Are College Football Coaches Worth the Money?

December 13, 2009

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Texas football coach Mack Brown recently got a raise and will earn $5 million per year.  Several college football coaches make more than $3 million per year.  These coaches make considerably more than the athletic directors and university presidents who are their superiors.  Are they worth the money?

Let’s take a look.  I’ll use a local example – $3 million per year coach Kirk Ferentz of the University of Iowa Hawkeyes  – as a case study.  Iowa is a successful, but not elite, program.  They frequently contend for conference titles, but aren’t at the same level as teams like Florida and Texas who are constantly in discussions for the national title.  They have a devoted fan base, but when the team falls on hard times, they fail to sell out the stadium.

How many more tickets will a team sell if they have a successful coach (let’s say, one who makes $3 million per year) versus a coach that has lackluster results and makes $500,000?  I’ll say that this can be 10,000 or more tickets.

In our case study, the Hawkeyes topped 70,000 in average home attendance in 1991 and 1992.  The 1991 Iowa team finished 10-1-1, while the 1992 team was 5-7 (but would have pre-sold many tickets on the basis on the 1991 team’s success).  In 2000, the team drew an average of just 61,123 fans per home game, due to lackluster seasons in 1998 (3-8), 1999 (1-10), and 2000 (3-9).  Legendary coach Hayden Fry had ridden off into the sunset following the 1989 season, and new coach Kirk Ferentz took over a program in need of rebuilding.

By 2004, the success of the team had once again caused the attendance to top 70,000 – topping out at a capacity average attendance of 70,585.  This represents an increase of 9,462 fans above the 1991 low water mark.  You’ll notice that this is less than the 10,000 figure I mentioned above.  However, we also don’t know how far attendance would have dropped if the team had kept losing.  The 61,123 figure from 2000 may have become a stepping stone along to path to a sub-50,000 average attendance.  For the sake of this case study, we’ll use the 9,462 figure with the knowledge that this will most likely produce a conservative estimate.  Most teams in BCS conferences play seven homes games, so that means that a good Iowa team can sell 66,444 more tickets than a bad Iowa team.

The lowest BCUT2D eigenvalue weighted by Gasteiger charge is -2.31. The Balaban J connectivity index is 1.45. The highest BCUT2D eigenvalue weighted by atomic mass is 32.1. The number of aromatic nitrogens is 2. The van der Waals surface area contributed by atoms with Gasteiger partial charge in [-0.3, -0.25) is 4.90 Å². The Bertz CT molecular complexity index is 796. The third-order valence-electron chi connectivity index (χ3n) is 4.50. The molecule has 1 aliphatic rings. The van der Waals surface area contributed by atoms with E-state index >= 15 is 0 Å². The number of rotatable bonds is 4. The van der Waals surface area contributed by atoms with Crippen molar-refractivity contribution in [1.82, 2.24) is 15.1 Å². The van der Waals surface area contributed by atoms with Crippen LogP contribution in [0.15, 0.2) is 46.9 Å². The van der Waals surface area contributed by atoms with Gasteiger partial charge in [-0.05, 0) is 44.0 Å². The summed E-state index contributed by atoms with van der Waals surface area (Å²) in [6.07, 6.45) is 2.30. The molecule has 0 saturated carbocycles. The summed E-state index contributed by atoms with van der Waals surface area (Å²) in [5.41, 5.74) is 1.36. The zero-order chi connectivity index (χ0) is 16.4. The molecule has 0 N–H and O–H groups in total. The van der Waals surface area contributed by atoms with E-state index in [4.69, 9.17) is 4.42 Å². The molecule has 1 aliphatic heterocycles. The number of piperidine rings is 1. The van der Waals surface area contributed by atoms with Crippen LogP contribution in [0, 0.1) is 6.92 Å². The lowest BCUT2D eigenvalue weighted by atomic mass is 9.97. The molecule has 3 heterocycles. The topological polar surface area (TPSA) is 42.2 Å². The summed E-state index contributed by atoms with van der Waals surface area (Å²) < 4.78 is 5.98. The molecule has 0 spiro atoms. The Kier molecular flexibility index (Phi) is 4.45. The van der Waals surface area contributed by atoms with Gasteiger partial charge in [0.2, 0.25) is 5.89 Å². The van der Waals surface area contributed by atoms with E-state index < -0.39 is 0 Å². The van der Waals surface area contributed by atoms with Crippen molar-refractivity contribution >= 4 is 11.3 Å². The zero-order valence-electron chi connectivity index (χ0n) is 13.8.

The University of Iowa’s season ticket price in 2009 was $339 ($48.42 per game).  So, how much revenue did those 66,444 tickets generate?  $3,217,218.48 – with negligible marginal cost to the University.  There’s more cash where that came from, though.  Let’s estimate $750,000 ($11.29 per person) in concession stand revenue from brats, nachos, popcorn, soda, and other high margin items.

Successful teams can also tap into a larger revenue stream outside the stadium.  A team’s hard core fans will always buy t-shirts and coffee mugs, but a successful run means that more fair-weather fans (and every team has them) will jump on the bandwagon.  Then there is the issue of money from donors.  Successful teams attract considerably more money from donors.  Every dollar a donor puts toward a project is a dollar the university can save.

Kirk Ferentz is worth the money – no doubt about it.  The revenue increase more than offsets his $3 million salary.

Am I suggesting that a successful football coach has more importance in society than a university president – or, for that matter, a social worker?  No.  But from a pure economic standpoint, hiring a successful football coach can often be worth the money.

Did you find this article interesting?  You may also like my article that asks “Should College Athletes Be Paid?